Clearing the Confusion behind ض | Part 2: The Arabic Language & The Qur’an

Basmalah

This series is based on a translation of the book إعلام السادة النجباء أنه لا تشابه بين الضاد والظاء  by Dr. Ashraf Muhammad Fu’aad Tala’at and of the research paper صوت الضاد الفصيحة التي نزل بها القرآن  on this topic, by Sheikh and Researcher Farghali Sayyid Arabawi.

Part 1

The Arab Tribes

938118036.Since the letter ض is a letter of the Qur’an, and the Qur’an was revealed in the Arabic Language, it is important to understand the roots of this Language, especially as it was spoken during the time of the Prophet صلى الله عليه وسلم.

The Arabs at the time of the revelation of the Qur’an were many different tribes (as they are today). The majority of words they used were the same, but there were some minor differences across the tribes in certain words. The purest Arabic was spoken amongst the Arab bedouins who lived in the desert and hence did not mix much with other civilisations that their language would be affected. This is one of the reasons why even during the time of the Prophet صلى الله عليه وسلم babies were sent to live with wet nurses in the desert so that they would grow up learning pure strong Arabic. As for the cities such as Makkah, due to trade caravans constantly travelling and mixing with other peoples of different languages, this left their Arabic most susceptible to outside influence.

Allah says in the Qur’an:

وَمَا أَرْسَلْنَا مِن رَسُولٍ إِلَّا بِلِسَانِ قَوْمِهِ لِيُبَيِّنَ لَهُمْ

And We did not send any messenger except [speaking] in the language of his people to state clearly for them [Surat Ibrahim, 14:4]

So since the Prophet صلى الله عليه وسلم was from the tribe of Quraish, Allah revealed the Qur’an mainly in their dialect.

As for reciting, since the Sahaba were Arabs they naturally spoke that way, i.e. they naturally spoke and pronounced their letters with ‘tajweed’.

Documenting the Language

f2_i95Later as Islam spread to the non Arabs and there was a lot of mixing, the scholars saw that people were making mistakes in Arabic grammar and the pronunciation of letters. Realising that if this continued the Arabic Language would eventually become so distorted and lost that people would not be able to know the Qur’an properly, they started the documentation of the Arabic Language. The first person to write down some rules was Abul Aswad ad-Du’ali (d.69 Hijri). He was also the first person to add red dots to the mushaf representing the signs of fatha, damma and kasra (previously the mushaf was empty of any dots or marks on the letters). After him, al-Khaleel ibn Ahmad al-Faraaheediy (100 – 173 Hijri) also wrote down some grammar rules, defined the articulation points of the Arabic letters, and changed the red dots that Abul Aswad ad-Du’ali had used, to red letters instead. He also put signs for sukoon, hamzat al-wasl and madd in the mushaf. Others came and wrote down more Arabic grammar rules and further development of the mushaf script took place, such as adding dots to the letters to differentiate one from the other. Then came Seebawayh (140 – 180 Hijri), the famous grammarian and a student of al-Khaleel, who categorised the grammar rules (these categories are still used today), and completed the documentation of the remaining part of the Language.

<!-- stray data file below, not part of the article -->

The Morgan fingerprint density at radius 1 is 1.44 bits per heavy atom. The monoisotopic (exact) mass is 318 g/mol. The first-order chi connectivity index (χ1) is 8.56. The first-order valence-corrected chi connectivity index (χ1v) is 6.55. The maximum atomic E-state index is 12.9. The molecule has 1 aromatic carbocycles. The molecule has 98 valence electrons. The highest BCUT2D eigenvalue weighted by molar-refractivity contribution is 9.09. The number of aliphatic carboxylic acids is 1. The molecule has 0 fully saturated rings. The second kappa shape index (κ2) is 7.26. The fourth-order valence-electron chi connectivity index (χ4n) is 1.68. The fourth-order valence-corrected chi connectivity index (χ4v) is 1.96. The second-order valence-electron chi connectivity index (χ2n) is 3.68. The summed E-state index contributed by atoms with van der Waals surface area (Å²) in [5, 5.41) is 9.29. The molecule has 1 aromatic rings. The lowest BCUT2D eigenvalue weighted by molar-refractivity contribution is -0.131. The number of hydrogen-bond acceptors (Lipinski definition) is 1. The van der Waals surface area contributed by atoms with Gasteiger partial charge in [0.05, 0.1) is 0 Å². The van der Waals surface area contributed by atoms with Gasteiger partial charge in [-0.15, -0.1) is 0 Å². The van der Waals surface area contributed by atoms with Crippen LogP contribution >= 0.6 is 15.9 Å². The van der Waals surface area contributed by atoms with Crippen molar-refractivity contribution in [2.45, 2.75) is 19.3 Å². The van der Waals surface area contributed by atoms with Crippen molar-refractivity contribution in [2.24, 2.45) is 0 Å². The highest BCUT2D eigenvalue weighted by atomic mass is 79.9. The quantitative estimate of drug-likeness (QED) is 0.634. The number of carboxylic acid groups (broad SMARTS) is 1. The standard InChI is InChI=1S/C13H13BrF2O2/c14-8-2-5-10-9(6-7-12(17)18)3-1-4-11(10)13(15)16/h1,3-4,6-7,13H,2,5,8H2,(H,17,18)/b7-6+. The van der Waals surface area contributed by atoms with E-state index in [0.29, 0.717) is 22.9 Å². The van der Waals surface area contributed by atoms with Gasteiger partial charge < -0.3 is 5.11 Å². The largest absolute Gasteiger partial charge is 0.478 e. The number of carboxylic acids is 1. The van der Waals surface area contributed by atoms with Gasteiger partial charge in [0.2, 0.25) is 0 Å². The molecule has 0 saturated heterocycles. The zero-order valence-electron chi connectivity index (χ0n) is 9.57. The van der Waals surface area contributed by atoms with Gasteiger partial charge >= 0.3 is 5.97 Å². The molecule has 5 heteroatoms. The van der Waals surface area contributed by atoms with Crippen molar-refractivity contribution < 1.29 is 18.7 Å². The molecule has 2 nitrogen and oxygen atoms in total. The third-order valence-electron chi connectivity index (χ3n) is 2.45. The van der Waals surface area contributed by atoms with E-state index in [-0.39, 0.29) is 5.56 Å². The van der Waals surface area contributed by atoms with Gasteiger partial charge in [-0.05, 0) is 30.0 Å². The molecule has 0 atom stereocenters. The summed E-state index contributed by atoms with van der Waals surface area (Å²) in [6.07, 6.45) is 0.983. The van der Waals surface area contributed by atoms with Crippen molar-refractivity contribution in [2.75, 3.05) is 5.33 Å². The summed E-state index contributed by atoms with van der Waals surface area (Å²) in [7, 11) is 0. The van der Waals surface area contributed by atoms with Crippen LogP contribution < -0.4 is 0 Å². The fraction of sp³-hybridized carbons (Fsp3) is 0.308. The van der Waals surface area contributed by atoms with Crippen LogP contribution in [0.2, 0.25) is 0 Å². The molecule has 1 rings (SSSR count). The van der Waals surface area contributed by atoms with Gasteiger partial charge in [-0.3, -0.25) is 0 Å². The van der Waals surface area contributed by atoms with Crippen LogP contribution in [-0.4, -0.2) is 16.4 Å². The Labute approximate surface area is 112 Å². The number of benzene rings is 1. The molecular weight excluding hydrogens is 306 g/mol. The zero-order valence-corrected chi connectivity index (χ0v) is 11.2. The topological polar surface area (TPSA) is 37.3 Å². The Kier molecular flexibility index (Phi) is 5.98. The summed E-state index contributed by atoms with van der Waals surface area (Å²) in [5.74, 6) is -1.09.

This documentation of the Arabic Language was important because the Qur’an was revealed and recited in Arabic. If this original Arabic from the time of the Prophet صلى الله عليه وسلم was lost, people would not have been able to understand the Qur’an any longer. So this is how the scholars documented the Language from that time and kept it alive as part of and also through the teaching and recitation of the Qur’an.

Arabic today

ag_grd3020_f09_c005_webThe whole of the Arabian Peninsular being the centre of Islam, especially due to the annual pilgrimage, quickly became industrialised as Islam spread and as time passed by. Due to the Muslim armies travelling and conquering other lands and mixing with their people, as well as non Arabs travelling to the Muslim lands, there was a huge pollution of the Arabic dialects spoken amongst the common masses. Today, the Arabic dialects spoken amongst Arabs all over the world are so changed and distorted from the original Arabic at the time of the Prophet صلى الله عليه وسلم, that it is almost impossible for the Arabs of one place to understand those of another!

However, since the original Language was documented and effort was made to keep it alive, a form of Arabic exists today that has its base in the original Qur’anic Arabic. This form of Arabic is what is taught and used formally in schools, on the news, etc, and is known as Modern Standard Arabic. Because of this, although the modern dialects spoken amongst the masses have become so different, educated Arabs from different places all understand and can communicate with one another via Modern Standard Arabic. Also because of this, Arabs can still understand the Qur’an. But despite the importance and role of Modern Standard Arabic, there has been much debate in Arabic-speaking countries on leaving this universal form of Arabic, and instead making the local dialect of the people the standard form of language to be used in all situations whether formal or informal.

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